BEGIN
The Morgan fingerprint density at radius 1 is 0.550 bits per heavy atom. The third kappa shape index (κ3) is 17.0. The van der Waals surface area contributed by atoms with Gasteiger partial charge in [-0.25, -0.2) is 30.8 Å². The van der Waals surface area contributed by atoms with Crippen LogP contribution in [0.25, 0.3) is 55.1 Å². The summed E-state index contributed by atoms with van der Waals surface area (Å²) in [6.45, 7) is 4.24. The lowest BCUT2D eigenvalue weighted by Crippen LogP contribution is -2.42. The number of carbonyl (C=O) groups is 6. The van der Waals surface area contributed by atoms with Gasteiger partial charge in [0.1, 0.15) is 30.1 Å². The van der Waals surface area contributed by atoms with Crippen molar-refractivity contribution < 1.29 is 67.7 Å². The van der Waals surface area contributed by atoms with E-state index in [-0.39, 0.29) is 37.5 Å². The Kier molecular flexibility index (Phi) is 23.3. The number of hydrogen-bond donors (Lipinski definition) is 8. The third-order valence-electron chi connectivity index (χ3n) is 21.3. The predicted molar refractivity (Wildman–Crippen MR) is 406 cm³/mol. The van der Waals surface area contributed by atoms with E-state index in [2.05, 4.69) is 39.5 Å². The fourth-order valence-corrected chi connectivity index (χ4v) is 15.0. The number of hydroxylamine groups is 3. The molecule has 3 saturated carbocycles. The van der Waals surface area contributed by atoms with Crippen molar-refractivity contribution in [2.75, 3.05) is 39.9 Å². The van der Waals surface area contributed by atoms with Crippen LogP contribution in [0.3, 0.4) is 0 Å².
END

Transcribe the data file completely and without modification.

The Morgan fingerprint density at radius 1 is 0.550 bits per heavy atom. The third kappa shape index (κ3) is 17.0. The van der Waals surface area contributed by atoms with Gasteiger partial charge in [-0.25, -0.2) is 30.8 Å². The van der Waals surface area contributed by atoms with Crippen LogP contribution in [0.25, 0.3) is 55.1 Å². The summed E-state index contributed by atoms with van der Waals surface area (Å²) in [6.45, 7) is 4.24. The lowest BCUT2D eigenvalue weighted by Crippen LogP contribution is -2.42. The number of carbonyl (C=O) groups is 6. The van der Waals surface area contributed by atoms with Gasteiger partial charge in [0.1, 0.15) is 30.1 Å². The van der Waals surface area contributed by atoms with Crippen molar-refractivity contribution < 1.29 is 67.7 Å². The van der Waals surface area contributed by atoms with E-state index in [-0.39, 0.29) is 37.5 Å². The Kier molecular flexibility index (Phi) is 23.3. The number of hydrogen-bond donors (Lipinski definition) is 8. The third-order valence-electron chi connectivity index (χ3n) is 21.3. The predicted molar refractivity (Wildman–Crippen MR) is 406 cm³/mol. The van der Waals surface area contributed by atoms with E-state index in [2.05, 4.69) is 39.5 Å². The fourth-order valence-corrected chi connectivity index (χ4v) is 15.0. The number of hydroxylamine groups is 3. The molecule has 3 saturated carbocycles. The van der Waals surface area contributed by atoms with Crippen molar-refractivity contribution in [2.75, 3.05) is 39.9 Å². The van der Waals surface area contributed by atoms with Crippen LogP contribution in [0.3, 0.4) is 0 Å².